Unfortunately the art of color cycling died out in the late 90s, giving way to newer technologies like 3D rendering and full 32-bit "true color" games. However, 2D pixel graphics of old are making a comeback in recent years, with mobile devices and web games. I thought now would be the time to reintroduce color cycling, using open web technologies like the HTML5 Canvas element. This demo is an implementation of a full 8-bit color cycling engine, rendered into an HTML5 Canvas in real-time. I am using 35 of Mark's original 640x480 pixel masterpieces which you can explore, and I added some ambient environmental soundtracks to match. Please enjoy, and the source code is free for you to use in your own projects
via Tim Maly
Dan O'Hara on Skeuomorphs, JG Ballard, Transhumanism, and the "eradication of individual identity" Through Technology
A skeumorph is "a derivative object that retains ornamental design cues to a structure that was necessary in the original." Dan O'Hara, lecturer in English and American Literature at the University of Cologne, and editor of the forthcoming book Extreme Metaphors: Selected Interviews with J. G. Ballard, 1967–2008, (co-edited with Simon Sellars, London: Fourth Estate, 2012), studies skeumorphism. Transcript from a Knowledge Centre livechat conversation with Dr. O'Hara:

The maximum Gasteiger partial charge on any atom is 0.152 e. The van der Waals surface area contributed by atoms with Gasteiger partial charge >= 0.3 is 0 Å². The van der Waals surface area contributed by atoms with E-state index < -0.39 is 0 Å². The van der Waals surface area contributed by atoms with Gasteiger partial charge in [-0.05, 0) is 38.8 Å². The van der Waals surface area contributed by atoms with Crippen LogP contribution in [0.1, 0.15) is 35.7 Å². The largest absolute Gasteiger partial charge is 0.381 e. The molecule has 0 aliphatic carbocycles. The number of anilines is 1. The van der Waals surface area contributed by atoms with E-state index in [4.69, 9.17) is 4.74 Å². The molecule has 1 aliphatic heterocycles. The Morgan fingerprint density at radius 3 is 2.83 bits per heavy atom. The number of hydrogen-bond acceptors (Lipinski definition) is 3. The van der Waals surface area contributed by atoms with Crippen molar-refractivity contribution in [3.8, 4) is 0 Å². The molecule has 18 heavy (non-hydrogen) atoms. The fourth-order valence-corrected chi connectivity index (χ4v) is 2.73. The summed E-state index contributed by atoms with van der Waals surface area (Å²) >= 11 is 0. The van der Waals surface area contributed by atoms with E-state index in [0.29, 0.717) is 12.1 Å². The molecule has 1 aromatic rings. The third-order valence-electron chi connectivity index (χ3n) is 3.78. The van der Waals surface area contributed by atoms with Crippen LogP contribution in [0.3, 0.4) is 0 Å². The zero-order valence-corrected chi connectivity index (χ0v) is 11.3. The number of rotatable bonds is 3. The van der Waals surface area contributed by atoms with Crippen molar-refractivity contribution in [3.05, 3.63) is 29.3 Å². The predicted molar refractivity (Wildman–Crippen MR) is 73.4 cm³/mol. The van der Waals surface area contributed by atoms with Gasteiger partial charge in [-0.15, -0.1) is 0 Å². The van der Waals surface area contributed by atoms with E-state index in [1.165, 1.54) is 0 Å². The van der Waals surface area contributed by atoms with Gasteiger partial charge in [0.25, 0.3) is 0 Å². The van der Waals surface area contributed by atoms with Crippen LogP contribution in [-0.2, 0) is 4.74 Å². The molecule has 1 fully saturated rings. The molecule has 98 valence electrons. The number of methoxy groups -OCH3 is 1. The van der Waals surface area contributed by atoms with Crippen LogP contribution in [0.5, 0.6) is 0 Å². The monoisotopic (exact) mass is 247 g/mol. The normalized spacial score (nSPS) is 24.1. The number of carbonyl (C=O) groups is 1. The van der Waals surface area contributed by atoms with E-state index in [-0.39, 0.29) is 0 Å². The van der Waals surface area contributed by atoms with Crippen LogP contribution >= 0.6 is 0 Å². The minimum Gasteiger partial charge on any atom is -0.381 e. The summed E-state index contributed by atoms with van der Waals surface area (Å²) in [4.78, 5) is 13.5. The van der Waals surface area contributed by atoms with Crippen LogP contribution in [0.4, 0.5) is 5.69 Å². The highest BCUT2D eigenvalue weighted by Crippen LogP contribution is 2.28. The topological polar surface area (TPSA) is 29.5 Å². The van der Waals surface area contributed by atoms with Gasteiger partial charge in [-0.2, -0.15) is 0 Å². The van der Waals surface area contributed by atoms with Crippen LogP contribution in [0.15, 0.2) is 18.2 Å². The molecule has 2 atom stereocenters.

How does skeumorphism relate to the ideas of post- and trans-humanism? Do you think our bodies will once become skeumorphs?
Certainly Stelarc does! And Orlan, the French performance artist who has plastic surgery under local anaesthetic, suggests that we're already skeuomorphic.
Is the human appendix a skeuomorph?
Already so many parts of our bodies aren't biologically necessary. Yes. Though the appendix isn't ornamental... But hair, nails, pierced nipples, all get used to express a style. In the same way as, in evolution, we have exaption: the repurposing of an obsolete function.
Dan, would you mind telling us how your work with JG Ballard intersects with that of skeuomorphs?
Sure. I see Ballard as the key author, philosopher even, of the age of technology. He's always managed to live five minutes into everyone else's futures, and has focused on the way our natural world has increasingly become a technologized domain we don't fully understand. So skeuomorphs, as a kind of 'memory' capacity of artefacts, can show us the processes that guide the evolution of the forms of technology. And I feel that Ballard affirms the moral necessity of this kind of understanding.
Does that suggest to you that we are already skeuomorphs? All, mind and body?
No, we're not. There are many linguistic skeuomorphs: take for example on line 'newspapers'. Which is more ...